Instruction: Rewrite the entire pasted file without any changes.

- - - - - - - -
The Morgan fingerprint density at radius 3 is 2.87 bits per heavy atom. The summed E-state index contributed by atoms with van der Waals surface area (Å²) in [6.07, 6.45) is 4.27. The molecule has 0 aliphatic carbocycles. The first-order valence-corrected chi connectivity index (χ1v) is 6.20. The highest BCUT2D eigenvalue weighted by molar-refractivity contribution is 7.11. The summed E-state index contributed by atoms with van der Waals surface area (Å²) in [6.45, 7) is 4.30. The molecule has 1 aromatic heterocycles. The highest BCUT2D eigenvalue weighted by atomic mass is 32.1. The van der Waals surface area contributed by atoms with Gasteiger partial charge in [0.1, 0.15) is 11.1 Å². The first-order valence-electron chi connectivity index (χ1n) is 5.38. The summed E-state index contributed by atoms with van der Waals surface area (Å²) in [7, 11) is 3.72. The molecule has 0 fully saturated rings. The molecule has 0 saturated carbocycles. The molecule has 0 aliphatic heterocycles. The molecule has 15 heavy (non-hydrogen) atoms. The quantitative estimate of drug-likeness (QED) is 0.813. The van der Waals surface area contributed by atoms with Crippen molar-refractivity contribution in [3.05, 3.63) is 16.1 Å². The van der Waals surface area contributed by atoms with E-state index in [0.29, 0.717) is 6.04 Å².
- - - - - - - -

The Morgan fingerprint density at radius 3 is 2.87 bits per heavy atom. The summed E-state index contributed by atoms with van der Waals surface area (Å²) in [6.07, 6.45) is 4.27. The molecule has 0 aliphatic carbocycles. The first-order valence-corrected chi connectivity index (χ1v) is 6.20. The highest BCUT2D eigenvalue weighted by molar-refractivity contribution is 7.11. The summed E-state index contributed by atoms with van der Waals surface area (Å²) in [6.45, 7) is 4.30. The molecule has 1 aromatic heterocycles. The highest BCUT2D eigenvalue weighted by atomic mass is 32.1. The van der Waals surface area contributed by atoms with Gasteiger partial charge in [0.1, 0.15) is 11.1 Å². The first-order valence-electron chi connectivity index (χ1n) is 5.38. The summed E-state index contributed by atoms with van der Waals surface area (Å²) in [7, 11) is 3.72. The molecule has 0 fully saturated rings. The molecule has 0 saturated carbocycles. The molecule has 0 aliphatic heterocycles. The molecule has 15 heavy (non-hydrogen) atoms. The quantitative estimate of drug-likeness (QED) is 0.813. The van der Waals surface area contributed by atoms with Crippen molar-refractivity contribution in [3.05, 3.63) is 16.1 Å². The van der Waals surface area contributed by atoms with E-state index in [0.29, 0.717) is 6.04 Å².